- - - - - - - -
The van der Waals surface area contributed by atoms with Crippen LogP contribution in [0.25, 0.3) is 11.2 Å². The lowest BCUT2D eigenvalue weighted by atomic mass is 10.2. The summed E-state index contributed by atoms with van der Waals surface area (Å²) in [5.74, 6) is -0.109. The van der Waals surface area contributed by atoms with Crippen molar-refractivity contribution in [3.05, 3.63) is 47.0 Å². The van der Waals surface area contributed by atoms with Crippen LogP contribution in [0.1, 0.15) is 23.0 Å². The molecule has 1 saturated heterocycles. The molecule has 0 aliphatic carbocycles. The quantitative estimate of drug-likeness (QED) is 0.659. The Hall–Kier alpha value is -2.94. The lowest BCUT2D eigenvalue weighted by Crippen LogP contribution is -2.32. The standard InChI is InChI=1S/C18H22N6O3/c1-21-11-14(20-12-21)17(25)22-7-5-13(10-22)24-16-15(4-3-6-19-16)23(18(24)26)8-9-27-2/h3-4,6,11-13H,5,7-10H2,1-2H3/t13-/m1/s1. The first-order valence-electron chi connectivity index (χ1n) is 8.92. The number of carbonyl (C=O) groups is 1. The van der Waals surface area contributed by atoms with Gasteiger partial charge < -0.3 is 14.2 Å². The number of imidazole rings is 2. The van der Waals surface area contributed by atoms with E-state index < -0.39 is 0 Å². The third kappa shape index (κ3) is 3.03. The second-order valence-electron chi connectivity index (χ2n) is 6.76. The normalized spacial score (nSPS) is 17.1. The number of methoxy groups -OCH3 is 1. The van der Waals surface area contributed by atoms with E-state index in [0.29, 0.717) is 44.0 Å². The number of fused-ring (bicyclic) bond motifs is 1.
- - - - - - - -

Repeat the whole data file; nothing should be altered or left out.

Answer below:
The van der Waals surface area contributed by atoms with Crippen LogP contribution in [0.25, 0.3) is 11.2 Å². The lowest BCUT2D eigenvalue weighted by atomic mass is 10.2. The summed E-state index contributed by atoms with van der Waals surface area (Å²) in [5.74, 6) is -0.109. The van der Waals surface area contributed by atoms with Crippen molar-refractivity contribution in [3.05, 3.63) is 47.0 Å². The van der Waals surface area contributed by atoms with Crippen LogP contribution in [0.1, 0.15) is 23.0 Å². The molecule has 1 saturated heterocycles. The molecule has 0 aliphatic carbocycles. The quantitative estimate of drug-likeness (QED) is 0.659. The Hall–Kier alpha value is -2.94. The lowest BCUT2D eigenvalue weighted by Crippen LogP contribution is -2.32. The standard InChI is InChI=1S/C18H22N6O3/c1-21-11-14(20-12-21)17(25)22-7-5-13(10-22)24-16-15(4-3-6-19-16)23(18(24)26)8-9-27-2/h3-4,6,11-13H,5,7-10H2,1-2H3/t13-/m1/s1. The first-order valence-electron chi connectivity index (χ1n) is 8.92. The number of carbonyl (C=O) groups is 1. The van der Waals surface area contributed by atoms with Gasteiger partial charge < -0.3 is 14.2 Å². The number of imidazole rings is 2. The van der Waals surface area contributed by atoms with E-state index < -0.39 is 0 Å². The third kappa shape index (κ3) is 3.03. The second-order valence-electron chi connectivity index (χ2n) is 6.76. The normalized spacial score (nSPS) is 17.1. The number of methoxy groups -OCH3 is 1. The van der Waals surface area contributed by atoms with E-state index in [0.29, 0.717) is 44.0 Å². The number of fused-ring (bicyclic) bond motifs is 1.